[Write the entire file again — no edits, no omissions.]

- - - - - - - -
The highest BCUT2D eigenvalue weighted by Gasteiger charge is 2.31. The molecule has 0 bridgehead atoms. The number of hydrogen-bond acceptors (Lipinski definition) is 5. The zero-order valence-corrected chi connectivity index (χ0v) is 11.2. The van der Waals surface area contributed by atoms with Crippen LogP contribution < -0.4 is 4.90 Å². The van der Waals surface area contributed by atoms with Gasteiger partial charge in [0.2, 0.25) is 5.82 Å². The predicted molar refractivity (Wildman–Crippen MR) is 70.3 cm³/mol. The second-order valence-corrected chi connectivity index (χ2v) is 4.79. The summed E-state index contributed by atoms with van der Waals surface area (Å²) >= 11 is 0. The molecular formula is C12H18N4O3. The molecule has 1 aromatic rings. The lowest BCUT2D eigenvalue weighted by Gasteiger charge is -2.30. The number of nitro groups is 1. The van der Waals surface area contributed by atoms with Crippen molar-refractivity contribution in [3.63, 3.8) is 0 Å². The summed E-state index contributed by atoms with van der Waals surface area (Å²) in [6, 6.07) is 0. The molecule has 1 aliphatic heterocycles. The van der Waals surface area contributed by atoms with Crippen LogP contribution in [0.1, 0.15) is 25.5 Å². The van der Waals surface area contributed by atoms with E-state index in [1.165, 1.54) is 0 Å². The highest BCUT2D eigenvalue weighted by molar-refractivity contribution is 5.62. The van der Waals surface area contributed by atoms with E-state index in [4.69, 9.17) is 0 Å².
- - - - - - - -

The highest BCUT2D eigenvalue weighted by Gasteiger charge is 2.31. The molecule has 0 bridgehead atoms. The number of hydrogen-bond acceptors (Lipinski definition) is 5. The zero-order valence-corrected chi connectivity index (χ0v) is 11.2. The van der Waals surface area contributed by atoms with Crippen LogP contribution < -0.4 is 4.90 Å². The van der Waals surface area contributed by atoms with Gasteiger partial charge in [0.2, 0.25) is 5.82 Å². The predicted molar refractivity (Wildman–Crippen MR) is 70.3 cm³/mol. The second-order valence-corrected chi connectivity index (χ2v) is 4.79. The summed E-state index contributed by atoms with van der Waals surface area (Å²) >= 11 is 0. The molecular formula is C12H18N4O3. The molecule has 1 aromatic rings. The lowest BCUT2D eigenvalue weighted by Gasteiger charge is -2.30. The number of nitro groups is 1. The van der Waals surface area contributed by atoms with Crippen molar-refractivity contribution in [3.63, 3.8) is 0 Å². The summed E-state index contributed by atoms with van der Waals surface area (Å²) in [6, 6.07) is 0. The molecule has 1 aliphatic heterocycles. The van der Waals surface area contributed by atoms with Crippen LogP contribution in [0.1, 0.15) is 25.5 Å². The van der Waals surface area contributed by atoms with E-state index in [1.165, 1.54) is 0 Å². The highest BCUT2D eigenvalue weighted by molar-refractivity contribution is 5.62. The van der Waals surface area contributed by atoms with E-state index in [4.69, 9.17) is 0 Å².